KANSAS CITY, Mo. — Kansas City, Missouri, city officials have a new vehicle in their garage heading into the fall and winter that will help keep protected bike lanes and other places clean.
The mini street sweeper just arrived in Kansas City at the end of September after taking about 18 months to show up, according to City Manager Brian Platt.
It’s part of the city’s commitment to expanding bike infrastructure while making sure it’s safe to use.
“It’s that much more important to make sure that we’re clearing these, keeping them clear of sediment, dirt, nuts, anything that you could trip over,” Platt said. “[It’s] much easier [to have issues with that debris] on a bike than a car.”
It makes a big difference to cyclists like Nick Ward-Bopp, who rides 90-100 miles a week between bringing his kids to school a few blocks away in his Hyde Park neighborhood and then commuting 30 miles, roundtrip, to Shawnee Mission Park in Johnson County, Kansas.
Much of that ride is on KCMO’s bike infrastructure like the Gilham Cycle track.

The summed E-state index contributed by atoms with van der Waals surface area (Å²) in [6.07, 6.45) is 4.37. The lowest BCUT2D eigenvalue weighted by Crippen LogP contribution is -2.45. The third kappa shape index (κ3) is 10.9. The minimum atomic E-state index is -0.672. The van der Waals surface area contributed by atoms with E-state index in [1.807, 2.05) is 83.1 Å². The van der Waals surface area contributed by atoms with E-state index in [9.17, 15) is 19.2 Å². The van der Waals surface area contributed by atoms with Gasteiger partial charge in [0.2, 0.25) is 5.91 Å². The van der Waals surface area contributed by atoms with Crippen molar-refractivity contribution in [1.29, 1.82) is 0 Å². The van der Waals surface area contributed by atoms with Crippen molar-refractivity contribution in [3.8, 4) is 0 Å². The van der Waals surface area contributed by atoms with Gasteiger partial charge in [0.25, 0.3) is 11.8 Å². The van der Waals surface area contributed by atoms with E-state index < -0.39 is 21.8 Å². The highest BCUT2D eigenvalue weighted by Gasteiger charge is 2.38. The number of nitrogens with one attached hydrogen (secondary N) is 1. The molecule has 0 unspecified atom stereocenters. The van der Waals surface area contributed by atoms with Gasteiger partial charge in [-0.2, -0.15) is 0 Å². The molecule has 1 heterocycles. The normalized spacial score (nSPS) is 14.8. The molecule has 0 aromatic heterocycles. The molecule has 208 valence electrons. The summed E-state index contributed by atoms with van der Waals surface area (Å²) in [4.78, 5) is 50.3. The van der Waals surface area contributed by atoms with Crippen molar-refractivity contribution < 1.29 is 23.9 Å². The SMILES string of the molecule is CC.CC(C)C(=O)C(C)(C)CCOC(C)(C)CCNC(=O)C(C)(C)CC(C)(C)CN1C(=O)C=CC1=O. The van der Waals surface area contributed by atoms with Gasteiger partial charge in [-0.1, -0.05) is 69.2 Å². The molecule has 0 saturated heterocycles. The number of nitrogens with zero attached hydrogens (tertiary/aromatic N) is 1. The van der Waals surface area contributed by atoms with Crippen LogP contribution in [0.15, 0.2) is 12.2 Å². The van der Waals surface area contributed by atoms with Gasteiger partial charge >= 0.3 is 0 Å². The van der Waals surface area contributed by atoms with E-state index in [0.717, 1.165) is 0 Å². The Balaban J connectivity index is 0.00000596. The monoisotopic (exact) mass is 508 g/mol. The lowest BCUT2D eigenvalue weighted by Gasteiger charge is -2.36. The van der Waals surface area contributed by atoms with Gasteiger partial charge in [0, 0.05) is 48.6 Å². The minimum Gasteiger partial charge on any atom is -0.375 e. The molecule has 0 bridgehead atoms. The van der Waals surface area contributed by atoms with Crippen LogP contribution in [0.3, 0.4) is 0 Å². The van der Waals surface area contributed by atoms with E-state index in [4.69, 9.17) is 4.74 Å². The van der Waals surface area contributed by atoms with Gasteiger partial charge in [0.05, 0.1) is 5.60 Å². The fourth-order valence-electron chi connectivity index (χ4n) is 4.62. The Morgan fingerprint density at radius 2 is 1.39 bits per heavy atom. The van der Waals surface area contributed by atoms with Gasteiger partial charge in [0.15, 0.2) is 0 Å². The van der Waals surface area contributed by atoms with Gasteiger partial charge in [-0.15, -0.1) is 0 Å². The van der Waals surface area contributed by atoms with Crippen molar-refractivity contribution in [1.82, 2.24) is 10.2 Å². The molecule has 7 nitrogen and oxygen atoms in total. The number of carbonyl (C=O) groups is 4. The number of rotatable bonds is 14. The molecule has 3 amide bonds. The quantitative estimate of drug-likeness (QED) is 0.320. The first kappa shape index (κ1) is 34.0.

“I think it’s awesome,” Ward-Bopp said, referring to the mini sweeper. “It’s a huge step in the right direction, providing protected infrastructure for pedestrians. Once you build that infrastructure, it’s really important to maintain it.”
The $150,000 vehicle will eventually be joined by a similar one that costs nearly twice as much because of how it runs.
“We’ve got another, fully electric, zero emissions mini sweeper on the way that’s going to be another few months after this,” Platt said.
Ward-Bopp likes the new city acquisition, and it helps keep his path clear and makes it easier for more people to commit to cycling.
“It just connects assets, local assets, whether it’s grocery stores, universities, parks. It connects people,” Ward-Bopp said.